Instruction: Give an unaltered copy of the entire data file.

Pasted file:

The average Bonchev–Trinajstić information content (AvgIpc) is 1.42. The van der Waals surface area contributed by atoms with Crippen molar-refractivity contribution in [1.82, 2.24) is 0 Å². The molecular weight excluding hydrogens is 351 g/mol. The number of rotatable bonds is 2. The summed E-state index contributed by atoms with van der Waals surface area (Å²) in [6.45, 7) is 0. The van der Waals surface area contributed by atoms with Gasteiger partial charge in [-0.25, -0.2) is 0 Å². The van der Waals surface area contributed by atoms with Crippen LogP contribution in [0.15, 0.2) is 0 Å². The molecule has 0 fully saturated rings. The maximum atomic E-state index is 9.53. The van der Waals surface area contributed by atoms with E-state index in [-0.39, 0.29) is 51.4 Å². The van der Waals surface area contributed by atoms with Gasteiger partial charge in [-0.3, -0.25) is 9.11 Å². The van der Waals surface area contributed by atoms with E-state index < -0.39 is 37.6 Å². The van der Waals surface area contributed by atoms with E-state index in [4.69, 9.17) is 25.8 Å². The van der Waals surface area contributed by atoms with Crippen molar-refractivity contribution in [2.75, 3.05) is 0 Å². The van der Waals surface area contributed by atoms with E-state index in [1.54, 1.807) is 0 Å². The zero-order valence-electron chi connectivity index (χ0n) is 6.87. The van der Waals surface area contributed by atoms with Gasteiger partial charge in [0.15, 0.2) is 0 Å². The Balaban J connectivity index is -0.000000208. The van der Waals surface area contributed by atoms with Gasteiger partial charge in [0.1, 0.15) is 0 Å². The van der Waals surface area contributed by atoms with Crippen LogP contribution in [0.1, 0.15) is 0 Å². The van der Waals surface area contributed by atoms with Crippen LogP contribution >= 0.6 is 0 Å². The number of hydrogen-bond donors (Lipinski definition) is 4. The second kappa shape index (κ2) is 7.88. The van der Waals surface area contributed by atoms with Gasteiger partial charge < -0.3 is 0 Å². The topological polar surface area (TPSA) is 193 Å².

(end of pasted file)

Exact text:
The average Bonchev–Trinajstić information content (AvgIpc) is 1.42. The van der Waals surface area contributed by atoms with Crippen molar-refractivity contribution in [1.82, 2.24) is 0 Å². The molecular weight excluding hydrogens is 351 g/mol. The number of rotatable bonds is 2. The summed E-state index contributed by atoms with van der Waals surface area (Å²) in [6.45, 7) is 0. The van der Waals surface area contributed by atoms with Gasteiger partial charge in [-0.25, -0.2) is 0 Å². The van der Waals surface area contributed by atoms with Crippen LogP contribution in [0.15, 0.2) is 0 Å². The molecule has 0 fully saturated rings. The maximum atomic E-state index is 9.53. The van der Waals surface area contributed by atoms with E-state index in [-0.39, 0.29) is 51.4 Å². The van der Waals surface area contributed by atoms with Gasteiger partial charge in [-0.3, -0.25) is 9.11 Å². The van der Waals surface area contributed by atoms with E-state index < -0.39 is 37.6 Å². The van der Waals surface area contributed by atoms with E-state index in [4.69, 9.17) is 25.8 Å². The van der Waals surface area contributed by atoms with Crippen molar-refractivity contribution in [2.75, 3.05) is 0 Å². The van der Waals surface area contributed by atoms with E-state index in [1.54, 1.807) is 0 Å². The zero-order valence-electron chi connectivity index (χ0n) is 6.87. The van der Waals surface area contributed by atoms with Gasteiger partial charge in [0.15, 0.2) is 0 Å². The Balaban J connectivity index is -0.000000208. The van der Waals surface area contributed by atoms with Gasteiger partial charge in [0.1, 0.15) is 0 Å². The van der Waals surface area contributed by atoms with Crippen LogP contribution in [0.1, 0.15) is 0 Å². The van der Waals surface area contributed by atoms with Crippen LogP contribution >= 0.6 is 0 Å². The number of hydrogen-bond donors (Lipinski definition) is 4. The second kappa shape index (κ2) is 7.88. The van der Waals surface area contributed by atoms with Gasteiger partial charge < -0.3 is 0 Å². The topological polar surface area (TPSA) is 193 Å².